I was meeting with a guy some time ago who said he wanted his spiritual life to grow. He wanted to get serious about his spirituality but felt stuck in neutral, so to speak. He was frustrated by his apathy and wanted to take following Jesus to the next level.
My mind immediately began to go into action as he was talking, thinking of ways he could increase the intensity of his devoutness (is that even a word??). I thought of ways he could pray more. I thought of ways he could dig into God’s Word. Maybe a Bible-reading plan would help? I thought that sometimes the best way to break out of a funk is to serve others… how could he do that? Thankfully, in that flurry of thought, I caught myself.
I told him first, “Cut yourself some slack. I’ll bet you are very hard on yourself.” He said he was. It stemmed from his early years in his childhood church and how he learned to follow Jesus growing up. I continued, “God knows your heart. He knows right now that you’re talking to me about knowing Him more deeply. He knows you have that desire. I know He is smiling about that right now. You are not as apathetic as you think or you wouldn’t be having these desires. Cut yourself some slack.”
All of us so easily fall into a trap of measuring our own righteousness. We measure it by how much we pray. We measure it by how much we read our Bibles. We measure it by our behavior day-by-day. We measure how we talk, what we drink, and even by how much or what we eat. We measure ourselves against others. But when we measure, by definition, we are self-righteous. We become legalists. We become like the Pharisees in Jesus’ day.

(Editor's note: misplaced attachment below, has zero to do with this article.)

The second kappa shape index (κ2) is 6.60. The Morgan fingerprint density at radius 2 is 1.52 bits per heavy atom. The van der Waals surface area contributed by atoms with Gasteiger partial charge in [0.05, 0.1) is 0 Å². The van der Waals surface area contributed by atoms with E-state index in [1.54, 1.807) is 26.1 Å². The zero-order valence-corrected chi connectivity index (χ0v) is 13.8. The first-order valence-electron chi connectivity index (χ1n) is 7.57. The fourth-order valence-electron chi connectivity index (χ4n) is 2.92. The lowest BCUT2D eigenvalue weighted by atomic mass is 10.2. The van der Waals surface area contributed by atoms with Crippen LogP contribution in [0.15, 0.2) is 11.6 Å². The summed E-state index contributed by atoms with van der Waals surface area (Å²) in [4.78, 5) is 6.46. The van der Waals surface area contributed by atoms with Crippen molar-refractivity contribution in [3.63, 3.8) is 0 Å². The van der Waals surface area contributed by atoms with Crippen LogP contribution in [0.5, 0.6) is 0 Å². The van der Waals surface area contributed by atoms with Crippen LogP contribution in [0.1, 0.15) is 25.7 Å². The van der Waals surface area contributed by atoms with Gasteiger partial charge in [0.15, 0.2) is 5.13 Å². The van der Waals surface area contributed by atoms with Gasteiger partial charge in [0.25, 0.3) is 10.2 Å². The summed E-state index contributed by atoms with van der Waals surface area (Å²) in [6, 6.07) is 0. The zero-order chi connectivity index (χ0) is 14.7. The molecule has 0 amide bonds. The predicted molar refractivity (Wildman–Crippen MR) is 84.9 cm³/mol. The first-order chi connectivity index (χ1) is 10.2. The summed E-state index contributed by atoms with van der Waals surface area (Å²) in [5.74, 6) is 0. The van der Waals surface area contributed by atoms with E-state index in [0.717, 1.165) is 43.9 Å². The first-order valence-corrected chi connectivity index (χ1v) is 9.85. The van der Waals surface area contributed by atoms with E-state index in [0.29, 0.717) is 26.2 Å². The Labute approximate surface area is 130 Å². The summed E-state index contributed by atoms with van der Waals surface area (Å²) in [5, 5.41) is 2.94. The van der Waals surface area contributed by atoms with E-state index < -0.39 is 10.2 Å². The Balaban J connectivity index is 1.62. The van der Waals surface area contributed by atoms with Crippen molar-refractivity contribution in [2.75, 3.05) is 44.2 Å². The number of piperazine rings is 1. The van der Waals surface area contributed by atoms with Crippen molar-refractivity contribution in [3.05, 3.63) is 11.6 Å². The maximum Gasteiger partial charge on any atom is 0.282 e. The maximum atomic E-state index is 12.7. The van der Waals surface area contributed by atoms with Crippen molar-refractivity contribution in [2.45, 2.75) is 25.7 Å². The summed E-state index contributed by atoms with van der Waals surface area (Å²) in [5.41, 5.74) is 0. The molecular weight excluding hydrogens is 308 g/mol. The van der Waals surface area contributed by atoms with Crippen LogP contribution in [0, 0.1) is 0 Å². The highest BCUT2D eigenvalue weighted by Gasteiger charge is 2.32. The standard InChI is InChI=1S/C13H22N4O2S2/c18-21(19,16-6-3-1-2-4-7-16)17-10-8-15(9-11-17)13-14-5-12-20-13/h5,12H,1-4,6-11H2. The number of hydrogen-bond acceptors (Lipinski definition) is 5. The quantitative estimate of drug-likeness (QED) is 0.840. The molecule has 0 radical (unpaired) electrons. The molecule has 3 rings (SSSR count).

Our righteousness is found only in Christ. It is not found in what we do, it is found in what He has already done. As God’s Word says:
All of us have become like one who is unclean, and all our righteous acts are like filthy rags; we all shrivel up like a leaf, and like the wind our sins sweep us away. (Isaiah 64:6, NIV)
For the Kingdom of God is not a matter of what we eat or drink, but of living a life of goodness and peace and joy in the Holy Spirit. (Romans 14:17, NLT)
That is why we need a Savior.
As our meeting ended, I asked my friend to read a book that set me free from this trap. It’s by Billy Graham’s grandson, Tullian Tchividjian. It’s called “One Way Love”. It has been eye-opening and life-changing. I highly recommend it.
The Gospel has come to set us free from the trap of performance-ism. We don’t have to work to please God. When we think upon Him, even just desiring to know Him more, I know it pleases Him.
I know He smiles.
(To find out more about this transforming encounter with God’s grace, read “One Way Love”, available at your favorite bookstore or at Amazon.com HERE.)